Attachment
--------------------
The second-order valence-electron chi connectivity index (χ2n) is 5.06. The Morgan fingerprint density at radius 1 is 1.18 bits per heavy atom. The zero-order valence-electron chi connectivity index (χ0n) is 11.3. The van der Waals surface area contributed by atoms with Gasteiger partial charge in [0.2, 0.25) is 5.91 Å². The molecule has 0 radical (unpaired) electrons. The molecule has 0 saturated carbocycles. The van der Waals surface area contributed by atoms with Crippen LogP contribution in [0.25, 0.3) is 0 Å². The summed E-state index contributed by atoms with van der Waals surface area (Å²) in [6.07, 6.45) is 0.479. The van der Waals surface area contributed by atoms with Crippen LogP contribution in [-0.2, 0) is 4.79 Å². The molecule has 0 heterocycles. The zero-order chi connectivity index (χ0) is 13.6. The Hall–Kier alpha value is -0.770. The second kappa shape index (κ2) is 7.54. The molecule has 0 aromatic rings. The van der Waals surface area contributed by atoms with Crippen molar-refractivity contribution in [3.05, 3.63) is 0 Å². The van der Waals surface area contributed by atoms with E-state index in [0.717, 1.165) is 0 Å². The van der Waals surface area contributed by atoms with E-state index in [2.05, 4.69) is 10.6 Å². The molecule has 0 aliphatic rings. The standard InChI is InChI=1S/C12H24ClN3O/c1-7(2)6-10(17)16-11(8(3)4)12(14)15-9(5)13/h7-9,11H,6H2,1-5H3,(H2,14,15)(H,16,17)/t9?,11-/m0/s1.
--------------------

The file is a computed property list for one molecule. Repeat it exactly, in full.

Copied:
The second-order valence-electron chi connectivity index (χ2n) is 5.06. The Morgan fingerprint density at radius 1 is 1.18 bits per heavy atom. The zero-order valence-electron chi connectivity index (χ0n) is 11.3. The van der Waals surface area contributed by atoms with Gasteiger partial charge in [0.2, 0.25) is 5.91 Å². The molecule has 0 radical (unpaired) electrons. The molecule has 0 saturated carbocycles. The van der Waals surface area contributed by atoms with Crippen LogP contribution in [0.25, 0.3) is 0 Å². The summed E-state index contributed by atoms with van der Waals surface area (Å²) in [6.07, 6.45) is 0.479. The van der Waals surface area contributed by atoms with Crippen LogP contribution in [-0.2, 0) is 4.79 Å². The molecule has 0 heterocycles. The zero-order chi connectivity index (χ0) is 13.6. The Hall–Kier alpha value is -0.770. The second kappa shape index (κ2) is 7.54. The molecule has 0 aromatic rings. The van der Waals surface area contributed by atoms with Crippen molar-refractivity contribution in [3.05, 3.63) is 0 Å². The van der Waals surface area contributed by atoms with E-state index in [0.717, 1.165) is 0 Å². The van der Waals surface area contributed by atoms with E-state index in [2.05, 4.69) is 10.6 Å². The molecule has 0 aliphatic rings. The standard InChI is InChI=1S/C12H24ClN3O/c1-7(2)6-10(17)16-11(8(3)4)12(14)15-9(5)13/h7-9,11H,6H2,1-5H3,(H2,14,15)(H,16,17)/t9?,11-/m0/s1.